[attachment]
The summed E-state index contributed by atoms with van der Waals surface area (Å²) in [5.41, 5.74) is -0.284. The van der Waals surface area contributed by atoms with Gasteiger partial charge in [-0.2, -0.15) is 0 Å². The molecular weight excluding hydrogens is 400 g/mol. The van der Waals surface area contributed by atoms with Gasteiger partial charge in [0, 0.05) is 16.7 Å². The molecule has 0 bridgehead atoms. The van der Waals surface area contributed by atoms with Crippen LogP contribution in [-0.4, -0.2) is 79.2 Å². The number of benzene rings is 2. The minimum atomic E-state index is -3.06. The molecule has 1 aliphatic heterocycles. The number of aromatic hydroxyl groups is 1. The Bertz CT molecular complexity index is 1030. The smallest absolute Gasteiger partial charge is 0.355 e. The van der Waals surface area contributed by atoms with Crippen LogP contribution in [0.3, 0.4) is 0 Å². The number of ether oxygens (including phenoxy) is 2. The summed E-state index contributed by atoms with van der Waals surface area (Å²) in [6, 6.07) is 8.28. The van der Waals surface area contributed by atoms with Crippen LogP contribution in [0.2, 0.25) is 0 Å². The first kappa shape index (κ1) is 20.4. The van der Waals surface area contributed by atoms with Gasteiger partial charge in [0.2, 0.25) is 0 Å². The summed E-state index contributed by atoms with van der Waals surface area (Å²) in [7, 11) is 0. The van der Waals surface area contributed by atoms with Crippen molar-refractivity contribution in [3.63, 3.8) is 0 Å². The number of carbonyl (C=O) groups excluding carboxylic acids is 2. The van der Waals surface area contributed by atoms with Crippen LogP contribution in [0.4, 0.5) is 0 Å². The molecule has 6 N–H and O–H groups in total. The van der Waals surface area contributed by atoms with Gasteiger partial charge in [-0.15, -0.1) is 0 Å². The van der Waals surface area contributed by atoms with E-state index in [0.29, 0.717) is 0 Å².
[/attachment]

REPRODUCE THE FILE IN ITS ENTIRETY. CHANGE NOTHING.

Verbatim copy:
The summed E-state index contributed by atoms with van der Waals surface area (Å²) in [5.41, 5.74) is -0.284. The van der Waals surface area contributed by atoms with Gasteiger partial charge in [-0.2, -0.15) is 0 Å². The molecular weight excluding hydrogens is 400 g/mol. The van der Waals surface area contributed by atoms with Gasteiger partial charge in [0, 0.05) is 16.7 Å². The molecule has 0 bridgehead atoms. The van der Waals surface area contributed by atoms with Crippen LogP contribution in [-0.4, -0.2) is 79.2 Å². The number of benzene rings is 2. The minimum atomic E-state index is -3.06. The molecule has 1 aliphatic heterocycles. The number of aromatic hydroxyl groups is 1. The Bertz CT molecular complexity index is 1030. The smallest absolute Gasteiger partial charge is 0.355 e. The van der Waals surface area contributed by atoms with Crippen LogP contribution in [0.3, 0.4) is 0 Å². The number of ether oxygens (including phenoxy) is 2. The summed E-state index contributed by atoms with van der Waals surface area (Å²) in [6, 6.07) is 8.28. The van der Waals surface area contributed by atoms with Crippen LogP contribution in [0.2, 0.25) is 0 Å². The first kappa shape index (κ1) is 20.4. The van der Waals surface area contributed by atoms with Gasteiger partial charge in [0.2, 0.25) is 0 Å². The summed E-state index contributed by atoms with van der Waals surface area (Å²) in [7, 11) is 0. The van der Waals surface area contributed by atoms with Crippen molar-refractivity contribution in [3.63, 3.8) is 0 Å². The number of carbonyl (C=O) groups excluding carboxylic acids is 2. The van der Waals surface area contributed by atoms with Crippen LogP contribution in [0.4, 0.5) is 0 Å². The molecule has 6 N–H and O–H groups in total. The van der Waals surface area contributed by atoms with Gasteiger partial charge in [-0.15, -0.1) is 0 Å². The van der Waals surface area contributed by atoms with E-state index in [0.29, 0.717) is 0 Å².